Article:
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ISOLATION OF PURE CULTURES

Lao AGL
National Institute of Molecular Biology and Biotechnology
College of Science, University of the Philippines
Diliman, Quezon City 1101
ABSTRACT
This experiment was conducted in an attempt to isolate pure
bacterial cultures from water samples taken from various sources
around the UP Diliman campus. The collected water samples were
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serially diluted up to the 10 dilution and were then cultured using
the spread plating technique. The plates were incubated for a 24
hour growth period, after which three colonies were chosen and
used to make streak plates. The outcome of the spread plating
yielded no statistically valid results. A total of 23 colonies were
obtained from the spread plates, and three isolated colonies were
streaked. From the streak plates, three colonies were chosen and
were restreaked. The second streak plating resulted in the growth
of several pure colonies, therefore the isolation of pure colonies
from the water samples was successful.
I.

Introduction

Various bacteria can be found living basically anywhere in nature. They are abundant in bodies of water
such as ponds and lakes. The most common types of bacteria in fresh water are Proteobacteria,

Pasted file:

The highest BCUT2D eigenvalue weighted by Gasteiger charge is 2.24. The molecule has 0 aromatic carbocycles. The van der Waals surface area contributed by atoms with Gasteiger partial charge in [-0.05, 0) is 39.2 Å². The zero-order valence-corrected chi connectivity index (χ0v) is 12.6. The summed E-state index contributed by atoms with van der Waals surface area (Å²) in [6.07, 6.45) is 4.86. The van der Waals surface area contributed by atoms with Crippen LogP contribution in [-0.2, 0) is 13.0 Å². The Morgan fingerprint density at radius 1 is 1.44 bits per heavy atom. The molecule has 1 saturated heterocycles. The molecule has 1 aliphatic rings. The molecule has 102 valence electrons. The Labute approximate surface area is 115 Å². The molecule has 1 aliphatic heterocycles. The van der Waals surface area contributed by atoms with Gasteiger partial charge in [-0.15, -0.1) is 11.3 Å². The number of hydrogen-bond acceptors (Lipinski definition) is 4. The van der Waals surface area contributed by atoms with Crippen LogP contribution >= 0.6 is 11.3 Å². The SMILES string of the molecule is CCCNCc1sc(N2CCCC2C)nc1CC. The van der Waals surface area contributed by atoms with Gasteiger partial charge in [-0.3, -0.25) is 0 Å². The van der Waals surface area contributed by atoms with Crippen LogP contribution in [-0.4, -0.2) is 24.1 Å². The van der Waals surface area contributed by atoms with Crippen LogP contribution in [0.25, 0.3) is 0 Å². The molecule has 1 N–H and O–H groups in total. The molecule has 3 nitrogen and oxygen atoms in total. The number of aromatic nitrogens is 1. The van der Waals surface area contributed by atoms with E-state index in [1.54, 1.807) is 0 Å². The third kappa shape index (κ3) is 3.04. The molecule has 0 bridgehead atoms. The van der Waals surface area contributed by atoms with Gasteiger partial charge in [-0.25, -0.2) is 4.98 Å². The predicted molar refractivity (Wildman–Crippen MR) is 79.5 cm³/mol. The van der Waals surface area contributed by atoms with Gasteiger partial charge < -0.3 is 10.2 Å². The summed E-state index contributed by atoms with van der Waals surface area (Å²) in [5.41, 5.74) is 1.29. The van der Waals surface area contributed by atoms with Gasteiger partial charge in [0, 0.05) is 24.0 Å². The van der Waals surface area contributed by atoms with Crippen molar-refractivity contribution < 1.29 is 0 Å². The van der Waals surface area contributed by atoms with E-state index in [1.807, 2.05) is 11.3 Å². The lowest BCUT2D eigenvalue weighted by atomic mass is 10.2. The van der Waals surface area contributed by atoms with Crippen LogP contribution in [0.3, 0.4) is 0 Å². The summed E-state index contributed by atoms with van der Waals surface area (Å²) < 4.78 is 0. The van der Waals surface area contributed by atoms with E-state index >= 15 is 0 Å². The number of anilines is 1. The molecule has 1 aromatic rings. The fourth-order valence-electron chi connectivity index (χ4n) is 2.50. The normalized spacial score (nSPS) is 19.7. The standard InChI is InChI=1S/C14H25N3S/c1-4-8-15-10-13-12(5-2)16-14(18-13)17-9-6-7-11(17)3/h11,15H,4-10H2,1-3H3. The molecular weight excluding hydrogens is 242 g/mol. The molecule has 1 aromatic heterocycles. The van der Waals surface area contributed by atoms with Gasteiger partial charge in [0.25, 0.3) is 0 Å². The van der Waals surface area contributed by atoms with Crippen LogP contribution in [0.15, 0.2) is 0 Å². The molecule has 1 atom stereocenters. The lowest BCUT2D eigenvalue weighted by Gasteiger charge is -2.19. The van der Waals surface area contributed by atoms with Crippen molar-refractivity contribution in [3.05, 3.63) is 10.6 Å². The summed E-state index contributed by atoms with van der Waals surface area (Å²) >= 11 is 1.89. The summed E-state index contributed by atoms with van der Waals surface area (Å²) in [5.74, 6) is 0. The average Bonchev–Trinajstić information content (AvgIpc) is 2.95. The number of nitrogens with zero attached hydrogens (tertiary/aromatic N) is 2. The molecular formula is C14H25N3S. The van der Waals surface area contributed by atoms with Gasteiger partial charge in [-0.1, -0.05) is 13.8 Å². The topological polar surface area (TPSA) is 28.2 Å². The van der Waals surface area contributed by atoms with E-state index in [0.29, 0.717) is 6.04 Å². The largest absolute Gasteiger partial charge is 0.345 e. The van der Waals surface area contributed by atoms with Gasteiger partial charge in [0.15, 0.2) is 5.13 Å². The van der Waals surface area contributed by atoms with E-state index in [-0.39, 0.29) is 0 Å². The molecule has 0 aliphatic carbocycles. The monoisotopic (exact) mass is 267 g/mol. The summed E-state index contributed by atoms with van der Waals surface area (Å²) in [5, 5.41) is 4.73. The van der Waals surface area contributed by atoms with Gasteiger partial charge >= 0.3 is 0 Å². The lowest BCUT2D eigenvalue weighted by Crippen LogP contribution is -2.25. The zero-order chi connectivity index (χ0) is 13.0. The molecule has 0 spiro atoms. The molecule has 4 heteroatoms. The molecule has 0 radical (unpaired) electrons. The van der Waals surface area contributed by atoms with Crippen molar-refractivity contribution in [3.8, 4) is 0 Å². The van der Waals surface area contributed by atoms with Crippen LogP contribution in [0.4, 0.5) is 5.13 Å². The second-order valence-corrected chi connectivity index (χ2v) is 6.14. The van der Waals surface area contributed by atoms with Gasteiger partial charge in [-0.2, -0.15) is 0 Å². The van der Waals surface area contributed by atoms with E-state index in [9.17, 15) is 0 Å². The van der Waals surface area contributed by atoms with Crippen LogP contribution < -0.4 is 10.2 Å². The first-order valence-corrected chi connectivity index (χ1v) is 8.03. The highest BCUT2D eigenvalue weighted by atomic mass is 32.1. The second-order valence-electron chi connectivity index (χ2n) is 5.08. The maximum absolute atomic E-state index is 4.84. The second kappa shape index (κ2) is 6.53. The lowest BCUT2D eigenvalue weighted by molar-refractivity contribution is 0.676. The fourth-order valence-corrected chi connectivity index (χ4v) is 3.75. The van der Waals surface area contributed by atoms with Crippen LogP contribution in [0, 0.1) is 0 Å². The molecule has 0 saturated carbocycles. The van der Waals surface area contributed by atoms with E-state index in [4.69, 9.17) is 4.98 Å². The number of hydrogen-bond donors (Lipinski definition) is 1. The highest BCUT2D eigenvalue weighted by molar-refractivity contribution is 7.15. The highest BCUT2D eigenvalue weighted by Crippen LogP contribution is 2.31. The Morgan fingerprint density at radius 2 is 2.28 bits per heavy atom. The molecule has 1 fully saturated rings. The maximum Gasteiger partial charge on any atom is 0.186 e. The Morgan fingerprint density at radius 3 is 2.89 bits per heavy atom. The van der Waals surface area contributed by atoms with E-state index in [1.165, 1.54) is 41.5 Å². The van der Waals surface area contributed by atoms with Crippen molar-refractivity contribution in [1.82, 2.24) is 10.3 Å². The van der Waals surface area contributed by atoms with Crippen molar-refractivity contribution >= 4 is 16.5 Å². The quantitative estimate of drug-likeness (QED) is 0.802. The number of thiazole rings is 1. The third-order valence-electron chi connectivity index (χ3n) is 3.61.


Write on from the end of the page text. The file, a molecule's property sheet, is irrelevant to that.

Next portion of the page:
Cyanobacteria, Actinobacteria, and Bacteroidestes. These bacteria contribute greatly to the carbon cycle,
by decomposing organic matter, and the nitrogen cycle, by performing nitrification and denitrification.
The goal of this experiment is to isolate pure bacterial cultures from water samples using the spread
plating technique. The water that will be used was collected from the AS pond and the stream near the
Institute of Math. This will be diluted and then cultured on nutrient agar.
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The serial dilution technique will be used to dilute the water samples seven times, up to the 10 dilution.
Each of the seven resulting dilutions will be used to make corresponding agar plates.
Two types of plating techniques will be used in this experiment: spread plating and streak plating. Spread
plating will be used to make the seven corresponding plates for the seven dilutions. After 24 hours of
growth, three colonies will be chosen to be streak plated for further purification and identification.
Inoculation of a liquid culture will also be employed.
II.

Materials and Methods

A stock bacterial solution was prepared by pipetting one ten-mL portion each of water collected from AS
pond and the stream near the Institute of Math into an Erlenmeyer flask containing 40 mL of distilled
water. After mixing, one mL of the stock bacterial solution was inoculated into a test tube containing nine
mL of 0.9% saline solution. The liquid in the test tube was mixed by pipetting in and out. A fastpette was
used, along with a 5-mL stripette. One mL of this mixture was then inoculated into the next test tube,
which also contained nine mL of 0.9% saline solution (7.2 g NaCl, 800 mL distilled water). The dilution
was repeated six times, for a total of seven dilutions.
A positive dilution test and a dilution blank were also performed. The positive test was done by performing
the same dilution method using an overnight E. coli suspension. The dilution blank was done by
inoculating one mL of the culture medium, which was incubated in the same conditions as the E. coli